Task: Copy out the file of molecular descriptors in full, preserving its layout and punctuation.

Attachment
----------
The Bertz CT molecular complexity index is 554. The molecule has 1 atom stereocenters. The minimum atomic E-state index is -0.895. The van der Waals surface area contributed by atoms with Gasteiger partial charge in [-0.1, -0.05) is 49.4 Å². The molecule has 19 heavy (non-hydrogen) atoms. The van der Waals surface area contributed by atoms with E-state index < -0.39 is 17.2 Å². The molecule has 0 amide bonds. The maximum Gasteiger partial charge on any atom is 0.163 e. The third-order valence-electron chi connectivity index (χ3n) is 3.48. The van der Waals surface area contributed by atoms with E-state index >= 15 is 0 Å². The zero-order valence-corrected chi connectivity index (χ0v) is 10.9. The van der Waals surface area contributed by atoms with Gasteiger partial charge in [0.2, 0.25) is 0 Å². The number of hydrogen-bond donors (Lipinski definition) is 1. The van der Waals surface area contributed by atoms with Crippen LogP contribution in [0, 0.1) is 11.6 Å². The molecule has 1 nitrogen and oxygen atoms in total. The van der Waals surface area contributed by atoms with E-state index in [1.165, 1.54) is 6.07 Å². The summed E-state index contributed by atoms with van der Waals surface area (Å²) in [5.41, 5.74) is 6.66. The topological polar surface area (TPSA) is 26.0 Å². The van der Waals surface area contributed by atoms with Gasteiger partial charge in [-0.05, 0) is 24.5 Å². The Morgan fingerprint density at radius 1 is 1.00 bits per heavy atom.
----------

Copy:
The Bertz CT molecular complexity index is 554. The molecule has 1 atom stereocenters. The minimum atomic E-state index is -0.895. The van der Waals surface area contributed by atoms with Gasteiger partial charge in [-0.1, -0.05) is 49.4 Å². The molecule has 19 heavy (non-hydrogen) atoms. The van der Waals surface area contributed by atoms with E-state index < -0.39 is 17.2 Å². The molecule has 0 amide bonds. The maximum Gasteiger partial charge on any atom is 0.163 e. The third-order valence-electron chi connectivity index (χ3n) is 3.48. The van der Waals surface area contributed by atoms with E-state index >= 15 is 0 Å². The zero-order valence-corrected chi connectivity index (χ0v) is 10.9. The van der Waals surface area contributed by atoms with Gasteiger partial charge in [0.2, 0.25) is 0 Å². The number of hydrogen-bond donors (Lipinski definition) is 1. The van der Waals surface area contributed by atoms with Crippen LogP contribution in [0, 0.1) is 11.6 Å². The molecule has 1 nitrogen and oxygen atoms in total. The van der Waals surface area contributed by atoms with E-state index in [1.165, 1.54) is 6.07 Å². The summed E-state index contributed by atoms with van der Waals surface area (Å²) in [5.41, 5.74) is 6.66. The topological polar surface area (TPSA) is 26.0 Å². The van der Waals surface area contributed by atoms with Gasteiger partial charge in [-0.05, 0) is 24.5 Å². The Morgan fingerprint density at radius 1 is 1.00 bits per heavy atom.